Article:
I was a little worried when I put the onions in the saute pan after slicing. Marcella, I have learned, does not believe in heating fat before putting in other ingredients. This isn't so much of a worry when you can see the fat heat and the garlic sizzle, but in this case butter, olive oil, about a million onions (6 cups) and some salt is put in a pan cold before the fire lit and the lid put on. Then it's hidden and you don't lift the lid for an hour or so, after which the onions are meant to be (and indeed were) soft and sweet. I peeked and stirred a few times. If you don't have a braising saute pan for this it no doubt will end in tears.
I was a little hesitant about the browning at the end. She calls for the onions to be browned until they are a 'deep dark gold'. By this stage they were sweet and delicious and I didn't want to ruin a good thing. I didn't want them to end up like barbeque onions. In the end I just browned them in the sense of them being brown rather than white. I'm not sure if this is a deep dark gold, but they sure tasted good. I think next time I'll try and brown them even more so long as I don't burn them.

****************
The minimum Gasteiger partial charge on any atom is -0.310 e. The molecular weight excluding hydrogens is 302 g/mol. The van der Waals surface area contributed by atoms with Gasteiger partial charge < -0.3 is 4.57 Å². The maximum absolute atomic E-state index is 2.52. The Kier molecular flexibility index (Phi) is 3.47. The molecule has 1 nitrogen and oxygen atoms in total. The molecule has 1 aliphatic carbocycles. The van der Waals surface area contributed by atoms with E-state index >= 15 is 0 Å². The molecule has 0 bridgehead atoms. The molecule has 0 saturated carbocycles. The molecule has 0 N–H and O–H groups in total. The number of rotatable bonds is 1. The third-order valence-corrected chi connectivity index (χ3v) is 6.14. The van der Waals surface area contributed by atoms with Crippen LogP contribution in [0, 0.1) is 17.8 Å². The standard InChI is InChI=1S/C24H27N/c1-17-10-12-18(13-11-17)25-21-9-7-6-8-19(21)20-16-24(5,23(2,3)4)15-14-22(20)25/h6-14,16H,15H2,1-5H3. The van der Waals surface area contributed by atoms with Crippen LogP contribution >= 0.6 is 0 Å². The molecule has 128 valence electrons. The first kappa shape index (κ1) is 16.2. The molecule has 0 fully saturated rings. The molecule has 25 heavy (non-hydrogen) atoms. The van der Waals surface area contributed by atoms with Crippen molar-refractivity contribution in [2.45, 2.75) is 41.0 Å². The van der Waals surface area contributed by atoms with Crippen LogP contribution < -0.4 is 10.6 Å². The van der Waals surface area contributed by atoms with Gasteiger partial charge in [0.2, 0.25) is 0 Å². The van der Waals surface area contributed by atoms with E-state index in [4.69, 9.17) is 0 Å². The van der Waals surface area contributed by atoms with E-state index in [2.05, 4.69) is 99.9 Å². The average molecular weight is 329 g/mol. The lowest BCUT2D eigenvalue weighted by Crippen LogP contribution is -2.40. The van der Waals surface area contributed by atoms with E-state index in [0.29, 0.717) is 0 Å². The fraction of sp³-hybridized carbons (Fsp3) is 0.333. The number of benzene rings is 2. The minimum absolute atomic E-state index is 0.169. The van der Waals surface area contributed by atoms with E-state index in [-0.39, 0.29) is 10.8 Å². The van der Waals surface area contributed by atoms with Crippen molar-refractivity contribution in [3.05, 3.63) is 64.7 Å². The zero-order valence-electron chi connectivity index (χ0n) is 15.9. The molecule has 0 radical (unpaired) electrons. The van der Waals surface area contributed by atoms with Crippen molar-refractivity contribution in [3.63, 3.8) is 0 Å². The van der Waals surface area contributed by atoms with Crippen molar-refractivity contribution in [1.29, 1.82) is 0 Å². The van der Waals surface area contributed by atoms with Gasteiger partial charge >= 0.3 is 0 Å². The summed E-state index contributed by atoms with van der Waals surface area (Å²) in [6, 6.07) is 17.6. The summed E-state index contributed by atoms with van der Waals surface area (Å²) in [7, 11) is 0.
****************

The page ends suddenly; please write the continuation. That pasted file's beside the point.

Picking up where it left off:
Once the wine boiled down and the onions were salted I think this sauce could well have been one of the most delicious things I've ever eaten. I know I just said that about the Alice Waters gratin but I'm either easily pleased or on a roll.
Either way, it was damn good. So good I was reluctant to toss it with the pasta, although it did meet my old friend parmesan in the process. I didn't use as much pasta as was suggested because I loved the sauce so much.
So how was it? Well we both gobbled it down pretty fast, and it was declared a winner. This will be cooked again, no doubt. I think next time I'll drizzle some olive oil over the top before serving. Glad to have a pasta that isn't tomato based that is so tasty.
Makes me keen to make the chicken with onions from Marcella's Italian Kitchen.